From the above information it is clear that there are several benefits to choosing a cloud-based system.  There is no large upfront cash outlay, infrastructure costs are pushed to the provider, you receive increased access to expert support (in lieu of an IT department), and don’t have to worry about backups.  But one of the biggest benefits of employing a hosted solution is that your data is often far safer than it ever would be if you kept it on-location at your place of business. Ultimately when it comes to data safety, there are two main areas of concern: (1) security and the act of managing risk, and (2) privacy and the appropriate use of information.  When it comes to security, most small/medium size businesses are not equipped with the proper level of disaster prevention systems, nor do they have the same level of safety measures in place at their different locations. The implied benefit with a hosted solution is that, if your entire business was to encounter a disaster such as a fire, your system would still be accessible and all your data would be safely running in the data centre.  When it comes to data privacy, this will depend on the vendor you work with and the country in which the data lives. To further protect against privacy concerns make sure to check that sensitive information is being encrypted by the cloud vendor and conduct a privacy assessment.  Although it will be rare that all the data you manage will require the same form of privacy, it is important that sensitive data gets encrypted to prevent access from outside parties.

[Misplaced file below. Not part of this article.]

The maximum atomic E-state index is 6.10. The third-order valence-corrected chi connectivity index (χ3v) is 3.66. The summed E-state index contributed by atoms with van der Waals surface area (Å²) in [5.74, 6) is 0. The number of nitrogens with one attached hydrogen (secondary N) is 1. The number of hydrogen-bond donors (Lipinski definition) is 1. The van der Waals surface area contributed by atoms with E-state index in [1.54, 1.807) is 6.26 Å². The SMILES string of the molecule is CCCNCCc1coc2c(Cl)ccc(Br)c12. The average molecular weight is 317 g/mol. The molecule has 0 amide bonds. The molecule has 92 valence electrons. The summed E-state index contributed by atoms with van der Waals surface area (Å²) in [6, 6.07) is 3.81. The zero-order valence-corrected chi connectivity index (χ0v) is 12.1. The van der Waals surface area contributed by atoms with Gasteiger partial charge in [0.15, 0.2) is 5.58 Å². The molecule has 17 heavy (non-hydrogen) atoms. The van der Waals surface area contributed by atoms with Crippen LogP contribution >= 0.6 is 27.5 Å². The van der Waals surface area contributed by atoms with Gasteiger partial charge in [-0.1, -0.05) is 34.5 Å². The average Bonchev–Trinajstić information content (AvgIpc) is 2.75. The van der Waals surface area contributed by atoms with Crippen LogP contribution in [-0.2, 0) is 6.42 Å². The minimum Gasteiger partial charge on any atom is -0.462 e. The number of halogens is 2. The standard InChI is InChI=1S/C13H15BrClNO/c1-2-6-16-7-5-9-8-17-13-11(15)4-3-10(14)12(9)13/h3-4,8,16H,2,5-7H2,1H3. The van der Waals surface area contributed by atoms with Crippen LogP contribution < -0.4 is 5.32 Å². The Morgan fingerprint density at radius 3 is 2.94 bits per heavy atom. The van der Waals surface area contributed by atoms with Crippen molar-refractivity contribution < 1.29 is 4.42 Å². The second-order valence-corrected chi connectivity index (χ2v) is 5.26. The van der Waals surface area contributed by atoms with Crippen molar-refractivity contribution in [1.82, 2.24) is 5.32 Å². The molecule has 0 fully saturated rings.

The Future of Cloud

Cloud-based technologies have been around for a while and will continue to grow in the future. According to one study, the global SaaS market is projected to grow from $49B in 2015 to $67B by 2018.  When all is said and done, you have to choose a solution that makes the most sense for your business – whether that is cloud-based or on-premises.  Finding a vendor that offers both options gives you more flexibility upfront and down the road should your mind (or business processes) change.

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The Benefits of ERP Software with CRM Functionality